As I’ve noted in a previous post, once upon a time in Italy paths like this leading to tops of hills, especially if chapels crowned them, were turned into Vie Crucis, Ways of the Cross. Pious villagers, with their parish priest at their head, would have climbed the paths at certain opportune moments in the liturgical calendar, like during Lent before Easter, and stopped to offer prayers at each of the fourteen Stations of the Cross built along the path (they would normally have enjoyed a nice picnic once they had reached the top of the hill). In this case, the path had been dedicated to the five Sorrowful Mysteries of the Rosary, and five memorials had been duly erected along the path. This is one of them.
At each of these, the parish priest would have announced the mystery to be contemplated and then led his parishioners in reciting the “Our Father”, ten “Hail Marys” and the “Glory be to the Father”, before moving on to the next memorial.
In my previous post on this topic, I had been happy to insert photos of the scenes beautifying the stations, prepared in ceramic in a slightly naïve style. But the scenes tacked onto these five memorials were horrible: plasticized posters of sucrose paintings. I will therefore replace them with five paintings by various Italian painters:
The Agony of Jesus in the Garden, here painted by Giovanni Bellini
The Scourging of Jesus, painted by Caravaggio
Jesus is Crowned with Thorns, painted by Orazio Gentileschi
Jesus Carries the Cross, painted by Tintoretto
Jesus Dies on the Cross, painted by Andrea Mantegna.
On we toiled up the hill
taking in the views across the valley
until we finally reached Santa Croce, the Chapel of the Holy Cross.
Having enjoyed the view
we settled down to a picnic. After which, we headed down the path on the other side of the hill
this time decorated with a standard stations of the cross (in this case the eleventh)
until we reached the even smaller village of San Bernardo, where we had a well-earned café macchiato.
Photos: mine (and one our son), except for:
Agony in the Garden, by Giovanni Bellini: https://www.nationalgallery.org.uk/paintings/giovanni-bellini-the-agony-in-the-garden
Scourging of Jesus, by Caravaggio: http://www.patheos.com/blogs/badcatholic/2012/04/the-scourging-at-the-pillar.html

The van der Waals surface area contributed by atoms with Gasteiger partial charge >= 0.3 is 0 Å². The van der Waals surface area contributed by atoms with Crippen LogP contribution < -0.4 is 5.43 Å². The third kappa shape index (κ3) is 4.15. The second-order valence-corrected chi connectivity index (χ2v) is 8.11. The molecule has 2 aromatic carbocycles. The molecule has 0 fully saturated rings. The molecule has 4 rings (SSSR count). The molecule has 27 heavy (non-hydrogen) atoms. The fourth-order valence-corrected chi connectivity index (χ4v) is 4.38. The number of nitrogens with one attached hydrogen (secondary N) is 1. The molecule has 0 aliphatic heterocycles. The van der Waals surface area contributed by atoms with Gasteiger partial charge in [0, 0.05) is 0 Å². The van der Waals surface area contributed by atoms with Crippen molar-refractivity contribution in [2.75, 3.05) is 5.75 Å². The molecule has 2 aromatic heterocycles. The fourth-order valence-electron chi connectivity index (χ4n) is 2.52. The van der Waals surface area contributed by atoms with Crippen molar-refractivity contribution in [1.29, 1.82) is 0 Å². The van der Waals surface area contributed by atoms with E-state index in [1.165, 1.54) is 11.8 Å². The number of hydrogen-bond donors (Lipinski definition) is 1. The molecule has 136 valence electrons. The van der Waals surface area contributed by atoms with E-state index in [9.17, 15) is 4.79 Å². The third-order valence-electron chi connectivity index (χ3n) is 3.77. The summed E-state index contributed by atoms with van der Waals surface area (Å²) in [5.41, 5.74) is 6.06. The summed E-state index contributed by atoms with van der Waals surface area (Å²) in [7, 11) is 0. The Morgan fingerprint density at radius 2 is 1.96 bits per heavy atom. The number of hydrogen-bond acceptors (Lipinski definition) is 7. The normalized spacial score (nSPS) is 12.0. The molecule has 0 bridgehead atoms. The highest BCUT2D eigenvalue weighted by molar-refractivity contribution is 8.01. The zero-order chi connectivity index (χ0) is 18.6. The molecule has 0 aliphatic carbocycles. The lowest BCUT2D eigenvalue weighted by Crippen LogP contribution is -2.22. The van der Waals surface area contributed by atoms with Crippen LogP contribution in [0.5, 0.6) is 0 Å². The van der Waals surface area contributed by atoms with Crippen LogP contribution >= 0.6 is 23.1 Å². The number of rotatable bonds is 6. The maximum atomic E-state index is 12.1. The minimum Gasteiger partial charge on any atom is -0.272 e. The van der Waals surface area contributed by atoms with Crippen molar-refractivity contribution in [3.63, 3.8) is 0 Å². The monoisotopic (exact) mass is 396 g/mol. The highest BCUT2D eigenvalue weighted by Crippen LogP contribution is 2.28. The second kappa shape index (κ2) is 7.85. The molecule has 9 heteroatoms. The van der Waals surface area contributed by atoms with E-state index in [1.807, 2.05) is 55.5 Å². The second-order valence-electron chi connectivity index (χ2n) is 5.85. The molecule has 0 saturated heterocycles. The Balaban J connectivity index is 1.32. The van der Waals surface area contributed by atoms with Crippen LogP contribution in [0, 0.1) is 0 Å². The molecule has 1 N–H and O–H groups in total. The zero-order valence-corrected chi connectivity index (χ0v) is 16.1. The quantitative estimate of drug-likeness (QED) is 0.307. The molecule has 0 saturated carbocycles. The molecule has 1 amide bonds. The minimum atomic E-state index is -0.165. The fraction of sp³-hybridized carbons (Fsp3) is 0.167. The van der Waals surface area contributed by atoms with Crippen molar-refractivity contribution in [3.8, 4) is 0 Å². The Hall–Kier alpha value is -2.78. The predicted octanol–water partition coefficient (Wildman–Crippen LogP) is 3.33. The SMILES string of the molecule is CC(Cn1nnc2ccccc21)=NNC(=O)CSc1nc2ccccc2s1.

Crowning with Thorns, by Orazio Gentileschi: http://www.artfixdaily.com/artwire/release/6811-with-new-partners-and-expanded-purview-master-drawings-new-york-r
Jesus carries the Cross, by Tintoretto: https://www.awesomestories.com/asset/view/Trial-of-Jesus-Carrying-the-Cross
Jesus dies on the Cross, by Andrea Mantegna: https://en.wikipedia.org/wiki/Crucifixion_(Mantegna)
Once, after I’d made a speech in Bangkok about how the world was going to hell in a hand basket, with multiple environmental disasters awaiting us, I was asked by the MC (who clearly had no idea what to say to me) what I most missed in Thailand. The seasons, I replied: winter, spring, summer, autumn. It was indeed one of the few things I missed in Bangkok from my European heritage; I always felt that South-East Asia was seasonal monotony. It was either hot or hotter, with rain added from time to time.
Now that I’m back in Europe, I can enjoy the four seasons again. Right now, in a masochistic sort of way, I’m enjoying the tail-end of the winter season: ah, that cold north wind which causes you to pull your head and shoulders into your coat like a turtle into its shell … But here on the Ligurian coast, located in its own warm microclimate, we already have signs that spring is on its way! As we have been walking the hills, there have been signs all around us that Nature is getting ready to burst forth again, like in Botticelli’s Spring.
We have the mimosa trees, whose festival it will soon be
the almond trees, seen here on a walk in the Cinque Terre
the crocuses, in the shady underforest
a lone primrose, also spied on the sun-speckled forest floor
carpets of a yellow flower, to me unknown, bedecking the sides of the paths open to the sun
bushes of rosemary growing from out of the rocks
purple irises, not a flower I connect with early spring
a humble little mauve flower, growing at the foot of olive trees
even a bright yellow fungus, returning a dead log to the earth from whence it came.
Yes, nothing so lovely as the Earth bursting into life. No wonder the poets have often sung about spring! Here’s a poem by Gerald Manley Hopkins, entitled simply Spring:
Nothing is so beautiful as Spring –
When weeds, in wheels, shoot long and lovely and lush;
Thrush’s eggs look little low heavens, and thrush
Through the echoing timber does so rinse and wring
The ear, it strikes like lightnings to hear him sing;
The glassy peartree leaves and blooms, they brush
The descending blue; that blue is all in a rush
With richness; the racing lambs too have fair their fling.
What is all this juice and all this joy?
A strain of the earth’s sweet being in the beginning
In Eden garden. – Have, get, before it cloy,